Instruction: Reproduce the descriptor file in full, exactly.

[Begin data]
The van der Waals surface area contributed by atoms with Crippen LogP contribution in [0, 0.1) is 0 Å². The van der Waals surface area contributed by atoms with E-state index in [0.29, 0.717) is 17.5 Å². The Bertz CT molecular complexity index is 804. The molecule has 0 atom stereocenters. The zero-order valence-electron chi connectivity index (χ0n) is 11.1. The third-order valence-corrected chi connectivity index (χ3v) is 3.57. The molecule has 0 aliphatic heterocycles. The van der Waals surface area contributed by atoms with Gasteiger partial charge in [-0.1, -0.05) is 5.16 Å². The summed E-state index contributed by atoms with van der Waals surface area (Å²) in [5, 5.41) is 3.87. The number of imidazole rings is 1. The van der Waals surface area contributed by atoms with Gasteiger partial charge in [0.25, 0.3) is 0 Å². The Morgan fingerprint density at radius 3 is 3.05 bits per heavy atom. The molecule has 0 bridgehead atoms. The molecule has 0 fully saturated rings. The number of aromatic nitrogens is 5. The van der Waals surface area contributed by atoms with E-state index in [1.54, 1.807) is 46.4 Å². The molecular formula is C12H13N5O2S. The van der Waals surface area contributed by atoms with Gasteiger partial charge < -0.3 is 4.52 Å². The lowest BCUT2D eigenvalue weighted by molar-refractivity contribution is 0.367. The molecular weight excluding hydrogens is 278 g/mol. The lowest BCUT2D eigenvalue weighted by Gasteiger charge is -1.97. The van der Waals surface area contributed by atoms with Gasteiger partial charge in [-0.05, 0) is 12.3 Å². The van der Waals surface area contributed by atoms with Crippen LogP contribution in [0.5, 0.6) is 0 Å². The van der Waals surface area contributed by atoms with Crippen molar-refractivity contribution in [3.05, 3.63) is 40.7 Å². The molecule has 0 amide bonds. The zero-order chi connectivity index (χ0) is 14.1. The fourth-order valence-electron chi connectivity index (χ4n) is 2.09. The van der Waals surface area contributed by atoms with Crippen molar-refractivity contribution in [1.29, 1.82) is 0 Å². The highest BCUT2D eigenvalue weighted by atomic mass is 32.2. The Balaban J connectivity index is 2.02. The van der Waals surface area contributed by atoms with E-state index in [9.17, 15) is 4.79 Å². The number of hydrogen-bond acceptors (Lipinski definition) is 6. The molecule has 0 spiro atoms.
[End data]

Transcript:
The van der Waals surface area contributed by atoms with Crippen LogP contribution in [0, 0.1) is 0 Å². The van der Waals surface area contributed by atoms with E-state index in [0.29, 0.717) is 17.5 Å². The Bertz CT molecular complexity index is 804. The molecule has 0 atom stereocenters. The zero-order valence-electron chi connectivity index (χ0n) is 11.1. The third-order valence-corrected chi connectivity index (χ3v) is 3.57. The molecule has 0 aliphatic heterocycles. The van der Waals surface area contributed by atoms with Gasteiger partial charge in [-0.1, -0.05) is 5.16 Å². The summed E-state index contributed by atoms with van der Waals surface area (Å²) in [5, 5.41) is 3.87. The number of imidazole rings is 1. The van der Waals surface area contributed by atoms with Gasteiger partial charge in [0.25, 0.3) is 0 Å². The Morgan fingerprint density at radius 3 is 3.05 bits per heavy atom. The molecule has 0 bridgehead atoms. The molecule has 0 fully saturated rings. The number of aromatic nitrogens is 5. The van der Waals surface area contributed by atoms with E-state index in [1.54, 1.807) is 46.4 Å². The molecular formula is C12H13N5O2S. The van der Waals surface area contributed by atoms with Gasteiger partial charge < -0.3 is 4.52 Å². The lowest BCUT2D eigenvalue weighted by molar-refractivity contribution is 0.367. The molecular weight excluding hydrogens is 278 g/mol. The lowest BCUT2D eigenvalue weighted by Gasteiger charge is -1.97. The van der Waals surface area contributed by atoms with Gasteiger partial charge in [-0.05, 0) is 12.3 Å². The van der Waals surface area contributed by atoms with Crippen LogP contribution in [0.5, 0.6) is 0 Å². The van der Waals surface area contributed by atoms with Crippen molar-refractivity contribution in [3.05, 3.63) is 40.7 Å². The molecule has 0 amide bonds. The zero-order chi connectivity index (χ0) is 14.1. The fourth-order valence-electron chi connectivity index (χ4n) is 2.09. The van der Waals surface area contributed by atoms with Crippen molar-refractivity contribution in [1.29, 1.82) is 0 Å². The highest BCUT2D eigenvalue weighted by atomic mass is 32.2. The Balaban J connectivity index is 2.02. The van der Waals surface area contributed by atoms with E-state index in [9.17, 15) is 4.79 Å². The number of hydrogen-bond acceptors (Lipinski definition) is 6. The molecule has 0 spiro atoms.